The churches have not been exempt from the effects of the Covid 19
pandemic. Churches have closed, liturgies cancelled, ‘virtual’ participation
almost normal in many countries.
In this context, is there an appropriate
Christian response? What can we learn from the responses of religious people to
previous pandemics? Is there any model of response that can help Christians
when, inevitably, there will be further pandemics in our
Pandemics and Spiritual Seekers– a collection of essays,
poems, prayers and reflections – records various responses, ancient and
contemporary. It includes the insights of saints, mystics and celebrated writers
who have left us their thoughts of how to make sense of it all; it includes the
responses of contemporary faithful people, sharing their experiences of anxiety,
distress, fear, uncertainty and hope. All of them offer opportunities to reflect
deeply on the theology and spirituality of the pandemic.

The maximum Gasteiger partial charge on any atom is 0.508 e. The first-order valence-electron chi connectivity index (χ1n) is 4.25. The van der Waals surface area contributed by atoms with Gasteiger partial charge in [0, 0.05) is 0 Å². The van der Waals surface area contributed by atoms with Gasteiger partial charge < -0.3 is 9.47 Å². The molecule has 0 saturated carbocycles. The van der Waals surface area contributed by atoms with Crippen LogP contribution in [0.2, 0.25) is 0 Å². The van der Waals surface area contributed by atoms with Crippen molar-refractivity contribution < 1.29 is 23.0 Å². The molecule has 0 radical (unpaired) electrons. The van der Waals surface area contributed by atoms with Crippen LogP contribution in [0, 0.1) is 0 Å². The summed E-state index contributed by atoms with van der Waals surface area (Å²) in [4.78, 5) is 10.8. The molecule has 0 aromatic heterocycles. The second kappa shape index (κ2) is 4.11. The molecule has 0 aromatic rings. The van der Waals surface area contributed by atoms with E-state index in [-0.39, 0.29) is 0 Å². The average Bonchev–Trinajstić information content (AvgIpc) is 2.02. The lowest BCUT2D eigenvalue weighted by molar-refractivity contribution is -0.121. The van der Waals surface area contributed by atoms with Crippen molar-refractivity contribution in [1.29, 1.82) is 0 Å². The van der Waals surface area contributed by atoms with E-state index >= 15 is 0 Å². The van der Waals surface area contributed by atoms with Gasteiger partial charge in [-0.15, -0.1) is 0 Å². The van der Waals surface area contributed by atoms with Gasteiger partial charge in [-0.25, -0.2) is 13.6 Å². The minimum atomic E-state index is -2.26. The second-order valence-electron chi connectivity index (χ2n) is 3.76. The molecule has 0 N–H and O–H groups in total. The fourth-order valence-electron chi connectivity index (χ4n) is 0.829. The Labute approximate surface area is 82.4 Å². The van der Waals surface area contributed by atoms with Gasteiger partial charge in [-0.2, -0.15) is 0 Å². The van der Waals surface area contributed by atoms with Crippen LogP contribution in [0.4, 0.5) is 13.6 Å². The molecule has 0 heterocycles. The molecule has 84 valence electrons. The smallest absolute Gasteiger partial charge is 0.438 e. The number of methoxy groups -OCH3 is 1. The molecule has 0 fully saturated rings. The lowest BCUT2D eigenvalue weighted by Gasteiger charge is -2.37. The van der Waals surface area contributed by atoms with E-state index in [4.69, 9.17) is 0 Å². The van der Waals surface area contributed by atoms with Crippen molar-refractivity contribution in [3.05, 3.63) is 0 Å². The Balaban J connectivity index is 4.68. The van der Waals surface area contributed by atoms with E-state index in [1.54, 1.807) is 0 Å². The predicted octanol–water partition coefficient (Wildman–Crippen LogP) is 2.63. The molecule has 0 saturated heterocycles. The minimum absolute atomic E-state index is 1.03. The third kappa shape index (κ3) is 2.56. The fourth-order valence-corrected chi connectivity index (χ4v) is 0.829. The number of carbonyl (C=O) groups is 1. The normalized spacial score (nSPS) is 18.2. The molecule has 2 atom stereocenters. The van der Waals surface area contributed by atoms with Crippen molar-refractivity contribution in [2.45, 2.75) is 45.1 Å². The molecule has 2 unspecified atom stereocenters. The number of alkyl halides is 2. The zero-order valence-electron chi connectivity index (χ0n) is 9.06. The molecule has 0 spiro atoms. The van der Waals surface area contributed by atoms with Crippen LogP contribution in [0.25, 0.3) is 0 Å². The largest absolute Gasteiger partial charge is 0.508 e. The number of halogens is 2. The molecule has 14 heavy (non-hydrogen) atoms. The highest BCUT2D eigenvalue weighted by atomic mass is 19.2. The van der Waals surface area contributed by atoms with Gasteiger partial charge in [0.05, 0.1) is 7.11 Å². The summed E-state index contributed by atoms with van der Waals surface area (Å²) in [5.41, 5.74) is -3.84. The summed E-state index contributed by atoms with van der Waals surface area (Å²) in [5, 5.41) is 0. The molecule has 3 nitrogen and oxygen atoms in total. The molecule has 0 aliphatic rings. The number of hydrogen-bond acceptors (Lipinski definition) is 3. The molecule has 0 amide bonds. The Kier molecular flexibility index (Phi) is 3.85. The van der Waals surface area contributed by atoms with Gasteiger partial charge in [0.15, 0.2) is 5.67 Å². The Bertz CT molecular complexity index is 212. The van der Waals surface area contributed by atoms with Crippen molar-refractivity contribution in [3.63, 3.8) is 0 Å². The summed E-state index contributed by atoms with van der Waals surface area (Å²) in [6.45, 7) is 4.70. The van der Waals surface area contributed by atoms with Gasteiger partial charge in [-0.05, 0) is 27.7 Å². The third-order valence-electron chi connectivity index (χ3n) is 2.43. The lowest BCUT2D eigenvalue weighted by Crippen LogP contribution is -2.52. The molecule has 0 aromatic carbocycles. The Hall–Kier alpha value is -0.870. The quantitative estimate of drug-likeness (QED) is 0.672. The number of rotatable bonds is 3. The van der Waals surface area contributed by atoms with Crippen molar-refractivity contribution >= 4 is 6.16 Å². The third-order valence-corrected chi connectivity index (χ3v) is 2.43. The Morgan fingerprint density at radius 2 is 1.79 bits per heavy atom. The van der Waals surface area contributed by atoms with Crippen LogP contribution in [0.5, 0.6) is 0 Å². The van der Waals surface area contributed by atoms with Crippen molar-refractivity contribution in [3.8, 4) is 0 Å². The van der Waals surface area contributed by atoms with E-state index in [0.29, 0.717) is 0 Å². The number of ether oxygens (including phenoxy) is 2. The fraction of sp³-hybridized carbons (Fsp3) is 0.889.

response includes those who see the pandemic as an opportunity to consider the
nature and function of the church itself in such troubled times. Pope Francis
has proposed that the church should be a ‘field hospital’, implying a moving
away from traditional boundaries to exercise the healing ministry of Jesus to
people affected by the pandemic – those afflicted spiritually as well as
physically and mentally.
The subtitle of the book ‘Locating our
invisible wounds’ suggests that the pandemic may be amoment for the church, an
opportunity to consider what the community called church offers to wounded
humanity - what needs to change within itself as it seeks and offers faithful
responses to the challenging, pandemic events in our lives.
Archbishop of Brisbane, Mark Coleridge